Ah Halloween, time to swap the bike for a classic vintage broom and go out and scare yourself silly with such horrors as the latest terrifying think-tank idea (although look what happened to one of the first privatised roads), an out-of-control bike shop - or what passes for an apology from Derby's 'shoulda gone to Dignitas' councillor. We can shudder at the thought of cycling in Yemen and the perils of segregated roads. We can even get the shivers in Denmark, where the great god traffic flow remains king, despite everything, bikes are forced to wait for cars and, er, cobblestones lurk everywhere, although, to be honest, most of us would be happy to have Copenhagen's problems - and they can have our roads.
Without making light of a tragedy that claimed far too many lives, Hurricane Sandy did come with a bike shaped silver lining; as noted by sources as diverse as the Wall Street Journal, Bike Portland, Bloomberg and Transitized, bikes' resilence and flexibility makes them the cockroaches of disaster (but in a good way). Not only were they forming replacement train services, they were bringing that modern day essential: mobile-phone charging. Could this be end to controversy over the city's bike lanes? And will it bring about real lasting change? Pedal on Parliament certainly hopes Edinburgh will learn some of what New York has to teach us - and fortunately the city authorities have been measuring outcomes properly, to make a robust case.
With road tax rearing its ugly head again - and paltry amounts going on cycling, most of which is wasted - now might be a good time to remind governments (again) of the true cost of driving to the economy despite the undervaluing of cycling. Perhaps we should just pay people to cycle), but then even a prohibitive tax doesn't seem to deter Danish drivers, while the downside of dressing for the destination might be that local businesses don't value the bike (do we need a 'take your lycra to the shops' day?). Meanwhile one man attempts to sell cycling to the Dutch - and in England no less - to bring thousands into the UK economy. They should look out for potholes, though, because they won't be used to them.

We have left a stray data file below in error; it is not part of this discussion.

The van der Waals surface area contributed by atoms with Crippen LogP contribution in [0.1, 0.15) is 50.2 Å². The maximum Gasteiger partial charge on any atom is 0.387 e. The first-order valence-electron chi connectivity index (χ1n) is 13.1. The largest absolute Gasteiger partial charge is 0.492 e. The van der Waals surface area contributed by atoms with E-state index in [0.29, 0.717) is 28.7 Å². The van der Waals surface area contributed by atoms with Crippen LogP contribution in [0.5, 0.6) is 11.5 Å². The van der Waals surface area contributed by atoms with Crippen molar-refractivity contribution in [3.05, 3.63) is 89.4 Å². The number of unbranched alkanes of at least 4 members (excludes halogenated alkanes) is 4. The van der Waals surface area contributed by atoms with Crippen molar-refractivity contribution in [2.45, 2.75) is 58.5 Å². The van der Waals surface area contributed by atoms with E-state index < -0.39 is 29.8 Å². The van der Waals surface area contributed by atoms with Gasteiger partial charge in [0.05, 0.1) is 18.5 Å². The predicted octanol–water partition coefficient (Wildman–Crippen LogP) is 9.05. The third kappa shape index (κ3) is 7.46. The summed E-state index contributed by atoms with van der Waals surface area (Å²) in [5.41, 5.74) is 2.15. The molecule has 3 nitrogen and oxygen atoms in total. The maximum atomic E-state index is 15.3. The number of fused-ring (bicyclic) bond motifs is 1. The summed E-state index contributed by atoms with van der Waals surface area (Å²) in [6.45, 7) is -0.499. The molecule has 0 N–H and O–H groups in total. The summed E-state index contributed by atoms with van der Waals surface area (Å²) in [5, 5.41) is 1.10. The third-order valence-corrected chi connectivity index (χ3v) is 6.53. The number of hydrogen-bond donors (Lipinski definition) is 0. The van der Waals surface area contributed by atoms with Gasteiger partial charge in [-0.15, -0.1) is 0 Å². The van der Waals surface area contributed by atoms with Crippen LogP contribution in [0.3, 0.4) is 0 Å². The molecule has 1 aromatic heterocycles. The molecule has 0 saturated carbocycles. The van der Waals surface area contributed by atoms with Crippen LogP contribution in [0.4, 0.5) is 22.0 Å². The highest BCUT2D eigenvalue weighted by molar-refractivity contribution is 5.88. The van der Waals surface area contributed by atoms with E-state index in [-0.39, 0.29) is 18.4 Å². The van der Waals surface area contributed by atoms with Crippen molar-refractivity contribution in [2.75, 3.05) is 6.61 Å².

When it comes to campaigning, what can we learn from Starbucks? Certainly there seemed to be a variety of approaches on offer this week, from the traditional to the somewhat more offbeat/ The Cambridge Cycling Campaign considers following Spokes's lead in not promoting events that promote helmets. Copenhagenize suggests a monument to lost livesin an unused monument to the car culture. In Texas they're 'building better blocks' while in London Help My Chain Came Off is donning her sherrif's badge and becoming an active travel champion. One year on, the Urban Country looks at their 'i share the road' sticker campaign while Sexify Bicycles wonders exactly what that means. Cycle Space considers how Australia and the Netherlands diverged (this doesn't really help) while Egypt begins to consider how to catch up, and Seville campaigners celebrate 25 years of going against the traffic.